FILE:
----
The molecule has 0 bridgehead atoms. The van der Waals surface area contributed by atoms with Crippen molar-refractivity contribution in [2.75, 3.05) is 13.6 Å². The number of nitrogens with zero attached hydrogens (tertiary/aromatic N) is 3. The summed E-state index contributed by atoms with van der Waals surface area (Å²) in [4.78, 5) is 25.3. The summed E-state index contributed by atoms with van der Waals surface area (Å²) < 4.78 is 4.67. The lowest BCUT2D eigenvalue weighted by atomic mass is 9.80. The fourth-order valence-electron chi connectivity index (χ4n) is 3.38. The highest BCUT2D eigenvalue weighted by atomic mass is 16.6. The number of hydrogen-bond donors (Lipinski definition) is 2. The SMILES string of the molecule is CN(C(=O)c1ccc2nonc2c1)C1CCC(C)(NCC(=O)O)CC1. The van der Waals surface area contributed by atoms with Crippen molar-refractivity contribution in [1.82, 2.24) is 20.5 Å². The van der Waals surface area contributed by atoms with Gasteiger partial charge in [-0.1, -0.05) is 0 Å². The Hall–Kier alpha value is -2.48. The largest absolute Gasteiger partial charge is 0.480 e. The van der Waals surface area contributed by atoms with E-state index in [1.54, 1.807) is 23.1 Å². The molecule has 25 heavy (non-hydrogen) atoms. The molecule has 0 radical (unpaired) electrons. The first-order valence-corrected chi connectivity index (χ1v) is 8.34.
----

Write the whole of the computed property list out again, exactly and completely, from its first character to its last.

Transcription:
The molecule has 0 bridgehead atoms. The van der Waals surface area contributed by atoms with Crippen molar-refractivity contribution in [2.75, 3.05) is 13.6 Å². The number of nitrogens with zero attached hydrogens (tertiary/aromatic N) is 3. The summed E-state index contributed by atoms with van der Waals surface area (Å²) in [4.78, 5) is 25.3. The summed E-state index contributed by atoms with van der Waals surface area (Å²) < 4.78 is 4.67. The lowest BCUT2D eigenvalue weighted by atomic mass is 9.80. The fourth-order valence-electron chi connectivity index (χ4n) is 3.38. The highest BCUT2D eigenvalue weighted by atomic mass is 16.6. The number of hydrogen-bond donors (Lipinski definition) is 2. The SMILES string of the molecule is CN(C(=O)c1ccc2nonc2c1)C1CCC(C)(NCC(=O)O)CC1. The van der Waals surface area contributed by atoms with Crippen molar-refractivity contribution in [1.82, 2.24) is 20.5 Å². The van der Waals surface area contributed by atoms with Gasteiger partial charge in [-0.1, -0.05) is 0 Å². The Hall–Kier alpha value is -2.48. The largest absolute Gasteiger partial charge is 0.480 e. The van der Waals surface area contributed by atoms with E-state index in [1.54, 1.807) is 23.1 Å². The molecule has 25 heavy (non-hydrogen) atoms. The molecule has 0 radical (unpaired) electrons. The first-order valence-corrected chi connectivity index (χ1v) is 8.34.